BLACKWELL: Newer Governor Andrew Cuomo says that he supports a bill that revokes his expanded emergency executive powers related to the coronavirus pandemic.
WALKER: The State Legislature passed the measure, as we learn new details, from the second woman accusing the New York Democrat of sexual harassment. CNN's Brynn Gingras has more.
(BEGIN VIDEO CLIP)
BENNETT: He is a textbook abuser.
BRYNN GINGRAS, CNN CORRESPONDENT (voice-over): Charlotte Bennett, a 25-year-old former staffer of New York Governor Andrew Cuomo telling CBS, the man she saw as a mentor asked her to find him a girlfriend.
BENNETT: When he said he was lonely, I mentioned that his daughters had been around. And he also rejected that and said, "Yes, I love my - I love my daughters, but that's - I want a girlfriend.
GINGRAS (voice-over): Bennett held an executive assistant position in the administration last year. During one interaction with the governor where she was tasked to take dictation, Bennett says, Cuomo told her to turn her recorder off. Then the conversation turned personal.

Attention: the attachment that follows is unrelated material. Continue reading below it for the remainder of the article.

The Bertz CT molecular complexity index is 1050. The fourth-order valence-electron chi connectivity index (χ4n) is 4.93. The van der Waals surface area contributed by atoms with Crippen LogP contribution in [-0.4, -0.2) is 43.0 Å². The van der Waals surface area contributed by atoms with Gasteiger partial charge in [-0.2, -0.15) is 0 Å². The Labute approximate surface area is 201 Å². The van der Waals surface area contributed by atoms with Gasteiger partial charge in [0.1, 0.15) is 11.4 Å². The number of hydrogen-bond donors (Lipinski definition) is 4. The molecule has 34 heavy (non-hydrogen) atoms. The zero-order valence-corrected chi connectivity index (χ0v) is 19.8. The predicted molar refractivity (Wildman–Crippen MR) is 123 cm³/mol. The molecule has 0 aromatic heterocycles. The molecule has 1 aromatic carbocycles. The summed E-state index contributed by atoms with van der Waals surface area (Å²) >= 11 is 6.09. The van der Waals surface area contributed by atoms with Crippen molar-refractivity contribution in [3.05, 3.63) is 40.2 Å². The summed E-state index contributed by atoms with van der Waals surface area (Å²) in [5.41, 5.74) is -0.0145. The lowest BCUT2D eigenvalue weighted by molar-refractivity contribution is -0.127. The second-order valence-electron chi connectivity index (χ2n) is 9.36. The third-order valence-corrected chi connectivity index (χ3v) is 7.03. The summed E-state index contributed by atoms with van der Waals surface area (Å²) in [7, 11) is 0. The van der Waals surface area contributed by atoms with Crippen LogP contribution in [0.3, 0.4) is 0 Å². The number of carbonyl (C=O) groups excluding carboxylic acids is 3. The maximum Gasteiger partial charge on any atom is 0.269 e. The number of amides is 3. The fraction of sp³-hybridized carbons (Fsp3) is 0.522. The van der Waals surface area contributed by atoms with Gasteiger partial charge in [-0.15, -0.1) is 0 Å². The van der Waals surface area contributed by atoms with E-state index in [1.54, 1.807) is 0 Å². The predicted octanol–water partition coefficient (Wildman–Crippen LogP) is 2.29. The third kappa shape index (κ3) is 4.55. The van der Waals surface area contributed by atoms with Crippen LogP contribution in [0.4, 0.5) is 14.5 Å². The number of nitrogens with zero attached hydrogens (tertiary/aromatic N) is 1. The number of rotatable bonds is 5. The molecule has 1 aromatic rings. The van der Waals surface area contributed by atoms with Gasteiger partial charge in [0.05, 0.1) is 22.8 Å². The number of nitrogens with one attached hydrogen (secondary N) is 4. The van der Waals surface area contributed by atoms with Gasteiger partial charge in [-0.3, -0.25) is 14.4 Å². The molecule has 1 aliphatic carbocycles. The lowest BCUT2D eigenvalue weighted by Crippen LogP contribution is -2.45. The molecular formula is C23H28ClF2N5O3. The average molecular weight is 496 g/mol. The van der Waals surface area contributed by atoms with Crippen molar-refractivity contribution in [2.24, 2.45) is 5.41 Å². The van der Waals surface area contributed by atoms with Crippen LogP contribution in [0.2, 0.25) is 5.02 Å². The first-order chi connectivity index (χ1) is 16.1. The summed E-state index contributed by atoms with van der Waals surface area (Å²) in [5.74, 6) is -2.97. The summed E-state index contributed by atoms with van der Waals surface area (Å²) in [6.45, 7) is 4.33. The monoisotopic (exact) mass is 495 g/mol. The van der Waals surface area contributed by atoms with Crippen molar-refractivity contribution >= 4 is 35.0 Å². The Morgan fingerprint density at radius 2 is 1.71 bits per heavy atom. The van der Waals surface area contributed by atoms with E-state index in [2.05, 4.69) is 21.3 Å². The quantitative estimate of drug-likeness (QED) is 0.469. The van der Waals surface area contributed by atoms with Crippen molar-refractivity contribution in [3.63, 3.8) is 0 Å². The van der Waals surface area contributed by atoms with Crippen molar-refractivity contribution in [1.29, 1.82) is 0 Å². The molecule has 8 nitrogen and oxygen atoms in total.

BENNETT: Without explicitly saying it, he implied to me that I was old enough for him and he was lonely.
GINGRAS (voice-over): The following day, she was called to the governor's office again, and was alone.
BENNETT: I was terrified. I was shaking. I thought any moment something can happen, and I have no power here.
NORAH O'DONNELL, CBS ANCHOR: And what happens when you're with the governor?
BENNETT: He asked me a few questions about how to use his iPhone and then sends me back to wait and then finally, he calls me in, and he asks if I found him a girlfriend yet.
GINGRAS (voice-over): Bennett says, Cuomo also seemed fixated on her history as a sexual assault survivor.